1/ There are some very basic things the medical and scientific community can do to bolster trust in the safety/utility of any forthcoming vaccine.
2/ Pharma: make your full protocols public now. I know that's not how it's normally done, but these are not normal times and the move would cost you very little and would go a long way towards relieving the understandable anxiety people have about what's up.
3/ Team Warp-Speed: get your comms strategy in order. political interference at the FDA and CDC have done tremendous damage to public trust over the past several months.
3b/ (and come on: your ppl EUA'd hydroxy and it was clearly political and clearly a mistake. also: convalescent plasma & remember that PTSD drug way back in before-times. people were paying attention). Trust is thin, but you can help repair it by making an actual plan.
4/ AMA and every other trusted medical society: call on pharma to be extra transparent, call on members to reject anything that doesn't meet a clear standard of safety and efficacy.
5/ Team Biden: consider making a pledge to rehire any civil servant at the CDC or FDA or NIH who is compelled to resign in protest if Trump violates the principles of public health, scientific integrity and public safety by circumventing the existing process (which btw is robust)
6/ It's not just the success of coronavirus vaccine at stake. It's trust in all vaccines, something we were already struggling to maintain in the face of rampant misinformation and propaganda.

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More from @JInterlandi

29 Jun
Im not sure how we can blame the experts for what’s happening now, when what’s happening now is basically exactly what they said would happen if we reopened too quickly / without having proper measures in place.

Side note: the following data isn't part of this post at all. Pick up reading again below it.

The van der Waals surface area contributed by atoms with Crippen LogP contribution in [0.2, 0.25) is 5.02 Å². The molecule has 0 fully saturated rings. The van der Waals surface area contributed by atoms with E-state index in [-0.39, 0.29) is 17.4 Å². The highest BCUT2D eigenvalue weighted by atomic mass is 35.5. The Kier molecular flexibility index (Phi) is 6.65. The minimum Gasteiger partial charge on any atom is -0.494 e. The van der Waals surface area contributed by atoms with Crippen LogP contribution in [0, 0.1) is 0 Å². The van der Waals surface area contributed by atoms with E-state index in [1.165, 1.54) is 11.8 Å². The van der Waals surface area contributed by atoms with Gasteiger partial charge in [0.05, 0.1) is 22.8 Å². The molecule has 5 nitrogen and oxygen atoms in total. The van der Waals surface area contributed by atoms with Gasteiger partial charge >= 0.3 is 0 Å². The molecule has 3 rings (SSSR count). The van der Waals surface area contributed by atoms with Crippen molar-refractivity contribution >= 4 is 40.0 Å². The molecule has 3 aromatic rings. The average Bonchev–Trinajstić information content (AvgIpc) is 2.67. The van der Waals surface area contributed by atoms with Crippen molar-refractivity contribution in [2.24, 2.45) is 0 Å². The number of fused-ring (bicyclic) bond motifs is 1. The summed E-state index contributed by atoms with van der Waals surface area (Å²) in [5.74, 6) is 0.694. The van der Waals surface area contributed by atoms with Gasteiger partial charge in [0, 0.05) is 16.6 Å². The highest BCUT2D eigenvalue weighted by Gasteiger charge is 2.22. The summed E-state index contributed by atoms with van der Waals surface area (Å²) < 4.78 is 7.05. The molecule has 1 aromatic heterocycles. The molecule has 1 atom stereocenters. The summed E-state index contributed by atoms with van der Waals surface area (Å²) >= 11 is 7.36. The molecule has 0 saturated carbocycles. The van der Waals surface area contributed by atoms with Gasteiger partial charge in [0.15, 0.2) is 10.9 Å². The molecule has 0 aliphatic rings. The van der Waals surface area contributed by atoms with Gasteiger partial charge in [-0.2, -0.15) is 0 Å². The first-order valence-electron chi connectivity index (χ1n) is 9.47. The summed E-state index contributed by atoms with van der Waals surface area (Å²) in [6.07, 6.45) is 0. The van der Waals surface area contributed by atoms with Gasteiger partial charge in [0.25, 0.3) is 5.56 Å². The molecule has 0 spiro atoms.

The fact that it took a while for clear evidence to emerge either way on masks, asymptomatic transmission, etc. I think says more about the fact that this is a novel virus, than about experts just getting it wrong.
The big failure here seems very clearly to be about implementation of best guidance. As others have said, the thinking on what to do and when and how, has been fairly consistent across countries. And plenty of others seem to have gotten it right. Just not the U.S.
Read 7 tweets
17 Apr
"Testing capacity" is not just test kits, or test sites, or lab reagents, or trained staff, or protective equipment needed for sample collection, or ability to do contact tracing, or ability to do disease surveillance, or ability to process samples. It is all of those things.
"Clinical testing" and "Epidemiological testing" are not entirely the same. The distinctions between one and the other are crucial to thinking about how best to deploy limited resources and where to target capacity building efforts.
In some places, labs have plenty of reagents and test kits, but not enough PPE to collect or run samples. In others, they have the PPE, but not the high throughput equipment. Some have high throughput processing but only manual RNA extraction (slow af!).
Read 8 tweets
20 Jan
1/ My father was a cutter in a coat factory and my mom worked in the cafeteria at my high school (and cut hair on weekends). My family lost their home to foreclosure when I was a teenager. I clawed my way through college (actuallly started at CC).
2/ Of the many identifiers I have used and that have been used for me — poor, working class, jersey girl, science nerd, introvert, Etc - I never imagined that elite or elitist would be one of them.
3/ I consider serving on the NYT editorial board an extreme privilege — one I strive to be worthy of everyday. But I did not come from privilege by any stretch.
Read 5 tweets

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